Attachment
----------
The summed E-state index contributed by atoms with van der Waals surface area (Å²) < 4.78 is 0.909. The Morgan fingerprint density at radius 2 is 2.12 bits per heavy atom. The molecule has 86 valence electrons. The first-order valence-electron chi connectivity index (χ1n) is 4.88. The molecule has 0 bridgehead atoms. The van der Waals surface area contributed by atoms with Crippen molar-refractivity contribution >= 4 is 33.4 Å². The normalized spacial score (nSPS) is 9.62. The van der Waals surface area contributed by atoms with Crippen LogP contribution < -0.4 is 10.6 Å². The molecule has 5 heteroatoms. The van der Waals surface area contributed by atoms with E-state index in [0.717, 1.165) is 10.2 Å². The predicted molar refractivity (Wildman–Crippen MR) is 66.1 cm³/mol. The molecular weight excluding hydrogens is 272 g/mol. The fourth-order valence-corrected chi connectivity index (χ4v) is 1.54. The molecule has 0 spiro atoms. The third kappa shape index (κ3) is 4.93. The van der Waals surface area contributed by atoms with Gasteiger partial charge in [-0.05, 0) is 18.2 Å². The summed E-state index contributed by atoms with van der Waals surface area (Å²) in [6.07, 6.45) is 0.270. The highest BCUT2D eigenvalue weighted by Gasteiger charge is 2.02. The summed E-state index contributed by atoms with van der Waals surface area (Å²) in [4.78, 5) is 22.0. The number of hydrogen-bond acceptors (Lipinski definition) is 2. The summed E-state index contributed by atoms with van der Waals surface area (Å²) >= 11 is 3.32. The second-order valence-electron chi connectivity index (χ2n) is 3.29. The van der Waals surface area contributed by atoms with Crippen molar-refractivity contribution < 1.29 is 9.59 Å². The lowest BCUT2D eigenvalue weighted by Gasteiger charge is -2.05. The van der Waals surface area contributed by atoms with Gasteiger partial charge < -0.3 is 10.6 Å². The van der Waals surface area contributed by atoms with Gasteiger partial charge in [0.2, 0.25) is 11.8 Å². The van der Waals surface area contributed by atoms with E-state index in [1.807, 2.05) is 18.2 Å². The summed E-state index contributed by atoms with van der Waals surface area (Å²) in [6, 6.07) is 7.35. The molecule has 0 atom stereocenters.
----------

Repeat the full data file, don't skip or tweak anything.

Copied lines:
The summed E-state index contributed by atoms with van der Waals surface area (Å²) < 4.78 is 0.909. The Morgan fingerprint density at radius 2 is 2.12 bits per heavy atom. The molecule has 86 valence electrons. The first-order valence-electron chi connectivity index (χ1n) is 4.88. The molecule has 0 bridgehead atoms. The van der Waals surface area contributed by atoms with Crippen molar-refractivity contribution >= 4 is 33.4 Å². The normalized spacial score (nSPS) is 9.62. The van der Waals surface area contributed by atoms with Crippen LogP contribution < -0.4 is 10.6 Å². The molecule has 5 heteroatoms. The van der Waals surface area contributed by atoms with E-state index in [0.717, 1.165) is 10.2 Å². The predicted molar refractivity (Wildman–Crippen MR) is 66.1 cm³/mol. The molecular weight excluding hydrogens is 272 g/mol. The fourth-order valence-corrected chi connectivity index (χ4v) is 1.54. The molecule has 0 spiro atoms. The third kappa shape index (κ3) is 4.93. The van der Waals surface area contributed by atoms with Gasteiger partial charge in [-0.05, 0) is 18.2 Å². The summed E-state index contributed by atoms with van der Waals surface area (Å²) in [6.07, 6.45) is 0.270. The highest BCUT2D eigenvalue weighted by Gasteiger charge is 2.02. The summed E-state index contributed by atoms with van der Waals surface area (Å²) in [4.78, 5) is 22.0. The number of hydrogen-bond acceptors (Lipinski definition) is 2. The summed E-state index contributed by atoms with van der Waals surface area (Å²) >= 11 is 3.32. The second-order valence-electron chi connectivity index (χ2n) is 3.29. The van der Waals surface area contributed by atoms with Crippen molar-refractivity contribution < 1.29 is 9.59 Å². The lowest BCUT2D eigenvalue weighted by Gasteiger charge is -2.05. The van der Waals surface area contributed by atoms with Gasteiger partial charge < -0.3 is 10.6 Å². The van der Waals surface area contributed by atoms with Gasteiger partial charge in [0.2, 0.25) is 11.8 Å². The van der Waals surface area contributed by atoms with E-state index in [1.807, 2.05) is 18.2 Å². The summed E-state index contributed by atoms with van der Waals surface area (Å²) in [6, 6.07) is 7.35. The molecule has 0 atom stereocenters.